Dance Reviews

San Francisco Ballet capped artistic director Helgi Tomasson’s departing season with his “Swan Lake,” headlined by four promising casts. On opening night I saw Frances Chung as Odette/Odile, and she was technically impeccable, emotive without crossing over into camp, and athletically powerful—but she didn’t believably click with Joseph Walsh’s playboy-esque...
There was nothing new about the trio of works on show at New York City Ballet on May 10—“Apollo,” “Orpheus,” and “Agon,” except the pairing with a brief orchestral suite by Stravinsky at the start of the evening. Stravinsky’s “Suite No. 2 for Small Orchestra” is a charmer, in the...
L.A. Dance Project’s two-week run at the Joyce Theater opened May 3 with a program of mainly post-modern works by three female choreographers. Founded in 2012 under the artistic direction of former Paris Opera Director of Dance and New York City Ballet star Benjamin Millepied, the Los Angeles-based dance company...
It wouldn’t hurt to have a tutorial at the ready when attending a show by Time Lapse Dance. The dynamic movement and flowing fabric that are signature elements of work by founder and choreographer Jody Sperling deliver a visually gorgeous evening of performance, but there is always a deeper level...
It has been a few years since New York City Ballet danced Balanchine’s “Symphony in Three Movements,” so its return as part of the company’s Stravinsky Festival is particularly welcome. Created the same year (1972) as his “Stravinsky Violin Concerto,” it represents the pinnacle of Balanchine’s response to Stravinsky’s music....
The 1972 Stravinsky Festival at New York City Ballet is one of those mythical moments people speak of with glowing tones of wonderment: 30 ballets! 20 premieres! New works by Balanchine, Robbins, John Taras, Todd Bolender, and more! Not to mention the fact that it was the occasion of the...
The dancers of Sasha Waltz & Guests and the musicians of Bang on a Can All-Stars walked onstage in silence, their forms making dark silhouettes against a saturated pink backdrop. For a few minutes they milled about, reconfiguring into different pairs, groups, and lines before the musicians eventually settled themselves...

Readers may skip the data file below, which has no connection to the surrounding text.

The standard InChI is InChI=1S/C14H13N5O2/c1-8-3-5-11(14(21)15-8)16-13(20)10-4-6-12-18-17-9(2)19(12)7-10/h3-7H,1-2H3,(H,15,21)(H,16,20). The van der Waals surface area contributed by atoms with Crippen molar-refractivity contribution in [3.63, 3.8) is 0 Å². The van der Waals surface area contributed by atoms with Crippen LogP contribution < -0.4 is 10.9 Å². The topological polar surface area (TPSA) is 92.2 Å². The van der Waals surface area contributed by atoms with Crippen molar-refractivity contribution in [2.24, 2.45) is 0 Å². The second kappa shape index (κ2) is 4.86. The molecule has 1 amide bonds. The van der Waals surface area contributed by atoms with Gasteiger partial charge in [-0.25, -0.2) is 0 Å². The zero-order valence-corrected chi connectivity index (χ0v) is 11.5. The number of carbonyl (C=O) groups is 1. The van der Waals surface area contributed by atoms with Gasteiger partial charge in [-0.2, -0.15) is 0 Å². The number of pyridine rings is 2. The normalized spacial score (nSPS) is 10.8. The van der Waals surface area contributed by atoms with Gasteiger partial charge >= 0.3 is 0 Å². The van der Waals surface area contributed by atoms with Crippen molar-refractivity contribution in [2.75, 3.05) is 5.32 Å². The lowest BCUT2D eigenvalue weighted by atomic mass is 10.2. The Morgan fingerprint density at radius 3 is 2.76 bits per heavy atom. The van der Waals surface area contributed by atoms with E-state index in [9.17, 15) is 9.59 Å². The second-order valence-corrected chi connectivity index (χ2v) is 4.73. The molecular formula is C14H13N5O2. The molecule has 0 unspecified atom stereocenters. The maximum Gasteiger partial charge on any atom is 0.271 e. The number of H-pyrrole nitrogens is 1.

Dozens of ballet luminaries including Hamburg Ballet director John Neumeier, Joffrey Ballet director Ashley Wheater, and recently retired New York City Ballet principal Gonzalo Garcia gathered here last week on a confetti-blasted opera house stage to mark the end of an era. Helgi Tomasson, artistic director of the San Francisco...
George Balanchine’s “Divertimento No. 15” is a ballet one longs to see, but seldom comes out of the theater fully satisfied by. “Arlene Croce quipped that ‘Divertimento No. 15’ is one of those ballets that are famous for not being done well,” Nancy Goldner writes in her essential volume More...
It’s almost 18 months since David Hallberg, the South Dakota native and long-time New Yorker, took over as artistic director at the Australian Ballet, and it finally feels as though the Covid shackles are off. To date, there hasn’t been a true opportunity to see what he might bring to...
The first edition of the “Gala Fracci,” an initiative of ballet director Manuel Legris, took place at La Scala as a commemorative evening. In her beloved theatre our prima ballerina assoluta was raised but was refused as a ballet director. The calling for a series of masterclasses on “Giselle” just...
In March 2020, just as the Flamenco Festival was rolling into town, the world shut down. The dancers packed up their flamenco shoes and went home. The festival’s return, two years later, then, is also a welcome return to one of the city’s most celebratory yearly rituals. (This is the...
The 1971 ballet “Goldberg Variations,” by Jerome Robbins, has a reputation for being long, and, for that reason, one of the choreographer’s “difficult” ballets. Robbins used all thirty of the keyboard variations Bach developed on a simple, mournful theme. With the exception of three in G minor they are in...
There was a celebratory spirit in the packed house on opening night for Shamel Pitts’ and Tribe’s New York Live Arts season. As people located their seats, energetic jazz riffs played over the sound system and projected white specks of light floated in a circular formation on the black stage...
As it approaches the 30-year mark, New York-based Complexions Contemporary Ballet, which was co-founded in 1994 by Dwight Rhoden and Desmond Richardson (both former Alvin Ailey dancers), the troupe is at the top of its game—and then some, if that’s even possible. But seeing is believing, and watching the 15-member...

The Sunday Review

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